As frustration starts to spread among youth in the refugee camps and security in the Sahel rapidly deteriorates, youth are becoming vulnerable to radicalisation. Sahrawi women do their most to provide an excellent example for their children by transmitting the values of peace and non-violent resistance to prevent despair against difficult circumstances. Inspired by UN Security Council Resolution (UNSCR) 1325, UNMS has taken the initiative for an open dialogue that integrates young men and women in  an attempt to positively create spaces for the  healthy exchange of ideas on how  to narrow the gender gap. At the same time, every year UNMS uses the International Day of Peace (September 21)  as an occasion to raise awareness among women leaders in the Saharawi refugee camps about UNSCR 1325. It is an opportunity to remind the younger generation of Saharawi women about the contribution and sacrifices of our founding mothers.

Even in the  occupied territory of Western Sahara, where life is much more difficult due to the continuing media blockage, Sahrawi women have been able to make their voices heard through peaceful demonstrations and hunger strikes. The most prominent figure who leads the non-violent protests against Morocco in the Saharawi occupied zones is Aminatou Haidar, a human rights activist who has recently won the Right Livelihood Award for her steadfast non-violent action, despite imprisonment and torture, in pursuit of justice and self-determination for the people of Western Sahara. Aminatou’s story depicts the resilience of Saharawi women who are still keen to build peace and want to live in a world of justice and democracy.

“The impressive contribution of Sahrawi women in the fight for liberation through peace and resilience can inspire other women and help shatter stereotypes around refugee women.”

UNSCR 1325 is a good reason for every women’s organisation to contribute to the larger conversation on achieving peace and security in their prospective communities. In Western Sahara, UNMS has used the WPS Agenda as a guiding methodology to achieve the empowerment of women in areas of leadership, governance, dialogue and mediation. Thanks to the strong network of women’s alliances, UNMS tends to use international platforms on UNSCR 1325 to share the extraordinary experience of Saharawi women in the refugee camps and occupied territories of Western Sahara to inspire refugee and displaced women around the world. UNMS is making efforts to change the narratives and perceptions on refugee women from victims and figures of despair to resilient and confident militants who are enthusiastic to contribute to world peace.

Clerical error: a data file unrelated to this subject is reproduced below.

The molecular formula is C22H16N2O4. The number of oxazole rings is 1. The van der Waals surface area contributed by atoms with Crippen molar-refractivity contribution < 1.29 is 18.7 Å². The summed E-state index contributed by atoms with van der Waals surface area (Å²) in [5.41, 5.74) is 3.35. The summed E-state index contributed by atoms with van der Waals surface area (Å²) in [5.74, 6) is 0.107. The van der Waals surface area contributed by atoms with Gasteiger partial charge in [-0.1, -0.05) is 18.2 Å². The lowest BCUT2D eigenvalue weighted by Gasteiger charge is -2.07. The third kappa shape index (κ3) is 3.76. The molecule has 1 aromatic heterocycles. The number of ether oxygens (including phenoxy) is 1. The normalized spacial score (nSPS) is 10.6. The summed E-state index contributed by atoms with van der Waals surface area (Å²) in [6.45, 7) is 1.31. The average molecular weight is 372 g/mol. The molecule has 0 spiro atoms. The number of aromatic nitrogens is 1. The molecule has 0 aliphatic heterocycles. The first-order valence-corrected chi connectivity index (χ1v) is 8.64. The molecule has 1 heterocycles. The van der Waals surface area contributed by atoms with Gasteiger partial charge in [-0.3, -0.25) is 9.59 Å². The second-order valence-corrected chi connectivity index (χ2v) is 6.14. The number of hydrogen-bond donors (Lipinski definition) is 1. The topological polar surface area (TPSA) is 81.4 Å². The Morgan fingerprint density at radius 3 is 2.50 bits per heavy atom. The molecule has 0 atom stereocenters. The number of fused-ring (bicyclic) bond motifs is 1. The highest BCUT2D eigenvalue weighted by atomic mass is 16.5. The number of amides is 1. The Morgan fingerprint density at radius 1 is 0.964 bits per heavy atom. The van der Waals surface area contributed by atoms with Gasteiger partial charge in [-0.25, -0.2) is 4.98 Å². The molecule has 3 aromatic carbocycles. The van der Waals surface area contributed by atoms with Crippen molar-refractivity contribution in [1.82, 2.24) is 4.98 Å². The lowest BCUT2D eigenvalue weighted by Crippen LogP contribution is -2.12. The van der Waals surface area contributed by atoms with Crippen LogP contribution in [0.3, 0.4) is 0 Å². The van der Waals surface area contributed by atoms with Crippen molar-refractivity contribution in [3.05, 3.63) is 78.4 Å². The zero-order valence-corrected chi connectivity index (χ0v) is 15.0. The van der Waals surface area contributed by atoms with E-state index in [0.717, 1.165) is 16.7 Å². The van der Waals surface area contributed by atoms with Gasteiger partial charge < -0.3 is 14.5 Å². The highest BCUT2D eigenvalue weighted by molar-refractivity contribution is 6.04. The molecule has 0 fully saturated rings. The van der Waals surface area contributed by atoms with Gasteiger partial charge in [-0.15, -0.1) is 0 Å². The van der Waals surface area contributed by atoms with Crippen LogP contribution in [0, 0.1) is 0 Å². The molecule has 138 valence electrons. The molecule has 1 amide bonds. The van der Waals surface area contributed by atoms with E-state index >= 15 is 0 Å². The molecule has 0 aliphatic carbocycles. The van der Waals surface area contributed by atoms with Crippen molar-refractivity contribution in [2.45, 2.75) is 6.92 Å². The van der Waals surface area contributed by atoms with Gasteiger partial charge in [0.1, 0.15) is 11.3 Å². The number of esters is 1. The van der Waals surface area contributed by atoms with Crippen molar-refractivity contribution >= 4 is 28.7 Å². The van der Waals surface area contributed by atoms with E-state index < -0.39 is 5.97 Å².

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Conclusion: Putting a light on Saharawi women’s contributions to peace

Given the circumstances of the forgotten conflict in Western Sahara, UNMS still has many challenges in achieving full integration of gender perspectives in all domains of life. Many efforts are still to be made at the leadership level of the Polisario Front to ensure that women’s voices are heard in the Sahrawi National Assembly as well as in the high-level meetings of decision-making bodies.

The preparation and establishment of a National Action Plan on WPS is yet another ambitious goal for UNMS, which will need honest and fair recognition from UN agencies dedicated to women’s issues. Women’s organisations emerging from non-sovereign territories need to be embraced and included in the international women’s networks. UNMS with many other women’s organisations represent a huge number of women and have done tremendous work in their respective countries. 

The impressive contribution of Sahrawi women in the fight for liberation through peace and resilience can inspire other women and help shatter stereotypes around refugee women.  At the same time, Sahrawi women everywhere still feel being left behind because their stories remain untold and the international community continues to ignore their plight. Women everywhere need their stories to be heard. This is very critical towards building a world of peace and security where humanity can always prevail.


Minetu Larabas Sueidat is the Secretary-General of the National Union of Saharawi Women (UNMS).